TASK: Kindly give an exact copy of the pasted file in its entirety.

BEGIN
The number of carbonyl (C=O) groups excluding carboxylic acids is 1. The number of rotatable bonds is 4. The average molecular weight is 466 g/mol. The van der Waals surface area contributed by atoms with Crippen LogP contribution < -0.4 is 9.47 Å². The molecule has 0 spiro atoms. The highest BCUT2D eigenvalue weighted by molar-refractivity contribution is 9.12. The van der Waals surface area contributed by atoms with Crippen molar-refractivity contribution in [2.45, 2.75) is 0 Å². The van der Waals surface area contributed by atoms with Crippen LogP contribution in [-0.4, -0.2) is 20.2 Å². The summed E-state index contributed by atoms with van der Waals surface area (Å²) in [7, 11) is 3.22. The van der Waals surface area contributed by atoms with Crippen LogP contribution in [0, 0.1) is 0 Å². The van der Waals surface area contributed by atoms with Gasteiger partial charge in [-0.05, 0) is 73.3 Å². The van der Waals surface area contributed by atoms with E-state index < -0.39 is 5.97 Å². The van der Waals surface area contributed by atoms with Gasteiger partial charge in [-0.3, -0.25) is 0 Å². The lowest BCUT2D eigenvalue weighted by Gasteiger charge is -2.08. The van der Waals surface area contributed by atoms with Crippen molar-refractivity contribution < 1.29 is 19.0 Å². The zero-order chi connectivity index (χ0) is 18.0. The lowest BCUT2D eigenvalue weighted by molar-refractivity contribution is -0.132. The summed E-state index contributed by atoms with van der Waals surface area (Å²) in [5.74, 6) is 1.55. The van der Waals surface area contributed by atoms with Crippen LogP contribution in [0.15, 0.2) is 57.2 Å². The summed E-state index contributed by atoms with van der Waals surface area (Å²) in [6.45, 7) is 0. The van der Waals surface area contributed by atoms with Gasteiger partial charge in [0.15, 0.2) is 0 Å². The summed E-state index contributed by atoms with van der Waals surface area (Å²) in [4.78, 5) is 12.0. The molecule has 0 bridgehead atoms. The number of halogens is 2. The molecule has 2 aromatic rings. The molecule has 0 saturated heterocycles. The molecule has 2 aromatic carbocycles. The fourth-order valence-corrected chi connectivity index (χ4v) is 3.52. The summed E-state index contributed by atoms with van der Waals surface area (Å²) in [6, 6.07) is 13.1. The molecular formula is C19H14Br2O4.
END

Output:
The number of carbonyl (C=O) groups excluding carboxylic acids is 1. The number of rotatable bonds is 4. The average molecular weight is 466 g/mol. The van der Waals surface area contributed by atoms with Crippen LogP contribution < -0.4 is 9.47 Å². The molecule has 0 spiro atoms. The highest BCUT2D eigenvalue weighted by molar-refractivity contribution is 9.12. The van der Waals surface area contributed by atoms with Crippen molar-refractivity contribution in [2.45, 2.75) is 0 Å². The van der Waals surface area contributed by atoms with Crippen LogP contribution in [-0.4, -0.2) is 20.2 Å². The summed E-state index contributed by atoms with van der Waals surface area (Å²) in [7, 11) is 3.22. The van der Waals surface area contributed by atoms with Crippen LogP contribution in [0, 0.1) is 0 Å². The van der Waals surface area contributed by atoms with Gasteiger partial charge in [-0.05, 0) is 73.3 Å². The van der Waals surface area contributed by atoms with E-state index < -0.39 is 5.97 Å². The van der Waals surface area contributed by atoms with Gasteiger partial charge in [-0.3, -0.25) is 0 Å². The lowest BCUT2D eigenvalue weighted by Gasteiger charge is -2.08. The van der Waals surface area contributed by atoms with Crippen molar-refractivity contribution < 1.29 is 19.0 Å². The zero-order chi connectivity index (χ0) is 18.0. The lowest BCUT2D eigenvalue weighted by molar-refractivity contribution is -0.132. The summed E-state index contributed by atoms with van der Waals surface area (Å²) in [5.74, 6) is 1.55. The van der Waals surface area contributed by atoms with Crippen LogP contribution in [0.15, 0.2) is 57.2 Å². The summed E-state index contributed by atoms with van der Waals surface area (Å²) in [6.45, 7) is 0. The van der Waals surface area contributed by atoms with Gasteiger partial charge in [0.15, 0.2) is 0 Å². The summed E-state index contributed by atoms with van der Waals surface area (Å²) in [4.78, 5) is 12.0. The molecule has 0 bridgehead atoms. The number of halogens is 2. The molecule has 2 aromatic rings. The molecule has 0 saturated heterocycles. The molecule has 2 aromatic carbocycles. The fourth-order valence-corrected chi connectivity index (χ4v) is 3.52. The summed E-state index contributed by atoms with van der Waals surface area (Å²) in [6, 6.07) is 13.1. The molecular formula is C19H14Br2O4.